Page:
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The World Health Organisation’s (WHO)  Scientific Brief ‘Mental Health and COVID-19: Early evidence of the pandemic’s impact’ findings showed a significant increase in mental health problems in the general population in the first year of the pandemic. On Tuesday 8th March, the #MHForAll webinar series brought together a panel of experts to discuss these findings and to consider what needs to be done to protect the world’s mental health from future pandemics. 


This session was chaired by Carmen Valle-Trabadelo (IFRC Reference Centre for Psychosocial Support, Fundación Instituto Centta). The key findings of the WHO Scientific Brief were presented by Prof. Dr. Marit Sijbrandij (Vrije University, WHO Collaborating Centre). The panellists for the discussion included: 

  • Dr. Mark van Ommeren (WHO)
  • Prof. Brigitte Khoury  (American University of Beirut Medical Centre)
  • Judy Kariuki (BasicNeeds Kenya)

You can watch the full recording of the webinar here.

Dr. Mark van Ommeren explained that over 10,000 articles have been written on COVID-19 and mental health since the pandemic began. However, the quality of these publications vary significantly. Mark added that much of the research has lacked the necessary baseline needed for comparative studies due to the unprecedented nature of the pandemic, and these studies often relied on non-validated measures to draw conclusions. The WHO Scientific Brief addresses the data gap in this field, and provides a comprehensive and systematic review of both new and existing research on this topic.


All panellists noted that they had been expecting the data to show that global mental health had been negatively impacted by the pandemic. The Scientific Brief verified this as the data found that depression and anxiety increased by 25% across the world. Dr. Marit Sijbrandij explained that factors such as exhaustion, loneliness and a positive COVID-19 diagnosis led to higher cases of suicidal thoughts amongst young people and limited access to support further impacted risk groups such as people in humanitarian and conflict settings, individuals with pre-existing health conditions and mental health disorders, and those suffering with long COVID-19. 


Professor Brigitte Khoury highlighted that isolation and social restrictions seem to have had the greatest impact on people’s mental health as it goes against our innate nature to socialise with others. She explained that the psychological impact of the pandemic will likely last longer than the pandemic itself, highlighting that pandemic response needs to effectively incorporate short-term provisions for support as well as longer-term considerations of the lasting implications of the pandemic.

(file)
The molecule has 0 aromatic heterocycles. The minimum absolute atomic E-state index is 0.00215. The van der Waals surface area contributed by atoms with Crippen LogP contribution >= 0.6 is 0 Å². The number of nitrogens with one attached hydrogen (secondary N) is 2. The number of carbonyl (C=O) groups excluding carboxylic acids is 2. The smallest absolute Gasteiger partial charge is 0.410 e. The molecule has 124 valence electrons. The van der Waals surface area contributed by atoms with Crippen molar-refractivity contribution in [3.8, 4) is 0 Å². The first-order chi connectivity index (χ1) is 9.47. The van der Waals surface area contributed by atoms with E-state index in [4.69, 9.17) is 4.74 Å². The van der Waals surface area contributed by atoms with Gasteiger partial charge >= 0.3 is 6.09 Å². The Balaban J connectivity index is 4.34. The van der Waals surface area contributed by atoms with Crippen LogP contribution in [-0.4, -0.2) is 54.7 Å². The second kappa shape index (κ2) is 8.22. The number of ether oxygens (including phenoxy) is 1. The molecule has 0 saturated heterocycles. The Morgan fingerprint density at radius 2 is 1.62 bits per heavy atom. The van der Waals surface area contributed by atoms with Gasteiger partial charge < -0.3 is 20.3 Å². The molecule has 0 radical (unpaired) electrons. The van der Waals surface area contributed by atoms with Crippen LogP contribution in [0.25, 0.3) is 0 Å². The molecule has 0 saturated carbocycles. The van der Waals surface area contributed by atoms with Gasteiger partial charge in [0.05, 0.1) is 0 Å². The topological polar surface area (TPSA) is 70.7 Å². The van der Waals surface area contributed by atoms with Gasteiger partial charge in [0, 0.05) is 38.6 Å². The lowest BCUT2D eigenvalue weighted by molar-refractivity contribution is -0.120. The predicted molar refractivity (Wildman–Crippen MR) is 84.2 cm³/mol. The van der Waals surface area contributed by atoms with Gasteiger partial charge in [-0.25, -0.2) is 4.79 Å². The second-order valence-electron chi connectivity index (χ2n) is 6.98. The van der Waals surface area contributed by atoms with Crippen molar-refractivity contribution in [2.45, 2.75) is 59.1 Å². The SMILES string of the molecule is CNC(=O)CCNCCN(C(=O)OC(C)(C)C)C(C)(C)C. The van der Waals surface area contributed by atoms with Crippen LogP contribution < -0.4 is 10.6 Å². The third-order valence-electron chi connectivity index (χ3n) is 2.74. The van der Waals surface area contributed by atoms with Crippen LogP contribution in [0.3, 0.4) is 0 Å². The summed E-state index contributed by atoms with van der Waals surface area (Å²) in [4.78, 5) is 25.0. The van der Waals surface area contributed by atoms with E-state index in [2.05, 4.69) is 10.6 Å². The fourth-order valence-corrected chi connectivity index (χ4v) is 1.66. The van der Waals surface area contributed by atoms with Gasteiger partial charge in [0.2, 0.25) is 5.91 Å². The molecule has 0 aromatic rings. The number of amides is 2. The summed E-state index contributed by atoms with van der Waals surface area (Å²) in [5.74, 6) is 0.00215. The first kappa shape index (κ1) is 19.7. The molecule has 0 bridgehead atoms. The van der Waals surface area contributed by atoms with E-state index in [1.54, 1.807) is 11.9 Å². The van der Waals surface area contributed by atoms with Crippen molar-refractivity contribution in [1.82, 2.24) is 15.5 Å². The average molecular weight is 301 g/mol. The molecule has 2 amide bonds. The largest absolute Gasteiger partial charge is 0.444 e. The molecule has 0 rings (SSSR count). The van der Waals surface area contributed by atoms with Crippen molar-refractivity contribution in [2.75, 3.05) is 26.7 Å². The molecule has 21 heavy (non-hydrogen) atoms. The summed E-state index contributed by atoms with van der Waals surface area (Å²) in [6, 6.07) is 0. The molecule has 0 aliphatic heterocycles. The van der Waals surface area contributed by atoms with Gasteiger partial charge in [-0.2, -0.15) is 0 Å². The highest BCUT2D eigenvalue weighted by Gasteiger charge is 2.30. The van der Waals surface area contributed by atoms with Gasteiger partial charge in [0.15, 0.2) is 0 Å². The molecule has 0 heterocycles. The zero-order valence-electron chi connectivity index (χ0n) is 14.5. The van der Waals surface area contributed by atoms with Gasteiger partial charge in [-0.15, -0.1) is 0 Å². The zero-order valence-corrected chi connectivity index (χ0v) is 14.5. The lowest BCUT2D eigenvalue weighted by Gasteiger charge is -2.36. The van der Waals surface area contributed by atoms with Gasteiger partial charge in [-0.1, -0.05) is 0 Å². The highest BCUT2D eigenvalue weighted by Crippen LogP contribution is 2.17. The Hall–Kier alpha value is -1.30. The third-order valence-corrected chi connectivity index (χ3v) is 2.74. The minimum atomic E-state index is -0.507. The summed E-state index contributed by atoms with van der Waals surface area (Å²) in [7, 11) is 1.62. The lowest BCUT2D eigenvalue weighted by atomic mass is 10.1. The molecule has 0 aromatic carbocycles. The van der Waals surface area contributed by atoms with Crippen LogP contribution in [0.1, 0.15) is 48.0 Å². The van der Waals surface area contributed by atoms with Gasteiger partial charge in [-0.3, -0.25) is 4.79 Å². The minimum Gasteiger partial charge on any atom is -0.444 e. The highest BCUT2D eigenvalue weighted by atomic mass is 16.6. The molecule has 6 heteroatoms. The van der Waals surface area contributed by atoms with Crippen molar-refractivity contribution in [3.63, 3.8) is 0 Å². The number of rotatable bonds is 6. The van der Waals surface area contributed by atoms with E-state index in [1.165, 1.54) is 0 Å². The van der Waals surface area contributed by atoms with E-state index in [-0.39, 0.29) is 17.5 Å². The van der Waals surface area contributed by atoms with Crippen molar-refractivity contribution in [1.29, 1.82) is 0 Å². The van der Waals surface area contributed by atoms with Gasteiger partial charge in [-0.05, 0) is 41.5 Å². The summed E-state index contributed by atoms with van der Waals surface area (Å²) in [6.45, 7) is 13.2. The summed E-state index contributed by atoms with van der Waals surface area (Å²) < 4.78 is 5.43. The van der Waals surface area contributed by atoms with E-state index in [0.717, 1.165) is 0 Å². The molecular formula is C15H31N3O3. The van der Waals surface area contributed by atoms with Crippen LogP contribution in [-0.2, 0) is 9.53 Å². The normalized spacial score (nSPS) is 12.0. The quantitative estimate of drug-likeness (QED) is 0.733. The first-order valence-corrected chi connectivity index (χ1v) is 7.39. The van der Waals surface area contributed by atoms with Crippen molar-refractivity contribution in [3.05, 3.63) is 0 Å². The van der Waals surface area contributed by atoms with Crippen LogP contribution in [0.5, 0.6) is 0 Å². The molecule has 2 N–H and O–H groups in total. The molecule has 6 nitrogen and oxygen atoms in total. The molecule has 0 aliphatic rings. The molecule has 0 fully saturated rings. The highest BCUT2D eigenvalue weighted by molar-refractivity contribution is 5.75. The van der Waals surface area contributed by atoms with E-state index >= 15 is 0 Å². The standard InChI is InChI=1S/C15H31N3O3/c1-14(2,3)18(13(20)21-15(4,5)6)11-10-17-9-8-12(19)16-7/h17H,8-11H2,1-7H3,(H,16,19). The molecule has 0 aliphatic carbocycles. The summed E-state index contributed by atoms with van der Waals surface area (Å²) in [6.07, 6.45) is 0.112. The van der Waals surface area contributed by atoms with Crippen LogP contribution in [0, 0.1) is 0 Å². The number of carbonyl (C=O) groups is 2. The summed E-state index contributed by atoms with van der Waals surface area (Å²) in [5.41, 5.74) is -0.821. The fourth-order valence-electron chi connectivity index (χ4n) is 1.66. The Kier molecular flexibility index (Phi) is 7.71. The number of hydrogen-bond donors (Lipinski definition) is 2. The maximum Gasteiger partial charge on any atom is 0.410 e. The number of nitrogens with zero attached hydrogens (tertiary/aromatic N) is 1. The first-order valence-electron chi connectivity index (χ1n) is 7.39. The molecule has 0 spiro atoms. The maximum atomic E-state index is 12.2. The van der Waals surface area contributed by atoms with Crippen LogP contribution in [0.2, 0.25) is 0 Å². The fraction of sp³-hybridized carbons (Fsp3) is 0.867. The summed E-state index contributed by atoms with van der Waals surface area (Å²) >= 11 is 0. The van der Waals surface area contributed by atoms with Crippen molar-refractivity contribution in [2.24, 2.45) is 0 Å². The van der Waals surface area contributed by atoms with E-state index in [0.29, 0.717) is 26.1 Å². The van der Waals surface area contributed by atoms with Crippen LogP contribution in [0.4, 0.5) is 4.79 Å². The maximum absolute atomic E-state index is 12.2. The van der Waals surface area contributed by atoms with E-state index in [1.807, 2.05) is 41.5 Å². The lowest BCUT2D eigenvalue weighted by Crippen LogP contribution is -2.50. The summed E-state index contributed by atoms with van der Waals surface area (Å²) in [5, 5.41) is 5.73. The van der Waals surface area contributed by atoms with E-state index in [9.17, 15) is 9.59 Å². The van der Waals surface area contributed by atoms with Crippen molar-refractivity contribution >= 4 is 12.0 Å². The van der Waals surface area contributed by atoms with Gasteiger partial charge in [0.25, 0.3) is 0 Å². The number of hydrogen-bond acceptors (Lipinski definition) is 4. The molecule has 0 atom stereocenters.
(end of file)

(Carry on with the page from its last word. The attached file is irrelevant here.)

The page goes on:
There have been some cases of effective pandemic response. E-mental health services were introduced to mitigate some of the issues around access - though this was only successful in regions with high levels of tech literacy and a well established digital infrastructure. Judy Kariuki added that mental health climbed up the national political agenda in Kenya as many individuals participated in social media campaigns to destigmatise mental health and engaged with community-based support apps during regional lockdowns. She highlighted that recent efforts to decriminalise suicide have been catalysed by the introduction of the 'mental health action plan,' which was published in June 2021. 


Still, all panellists concluded that much more needs to be done to safeguard people’s mental health from future emergencies, with access to care being highlighted as one of the key problem areas. The effective integration of mental health in future pandemic response and recovery requires increased funding for mental health institutions focusing on service delivery and prevention, says Judy. Marit echoed this, stating that investment in accessible interventions is of utmost priority and Mark added that social determinants should be considered in service-delivery. Brigitte suggested that health and mental health workers need to be trained to support individuals during emergencies noting that the integration of “mental health services as an integral part of medical services is needed.” 


Next steps include conducting additional research to update the Scientific Brief with new data and explore a broader scope as currently the “number of questions that are not answered are greater,” says Mark. He notes that future pandemic response and recovery plans should be informed by the existing findings on COVID-19 and mental health, and will benefit from the use of a psychosocial lens. Carmen Valle-Trabadelo concluded the session with the reminder that mental health is a fundamental part of our health and noted that this new focus on global mental health should not be lost.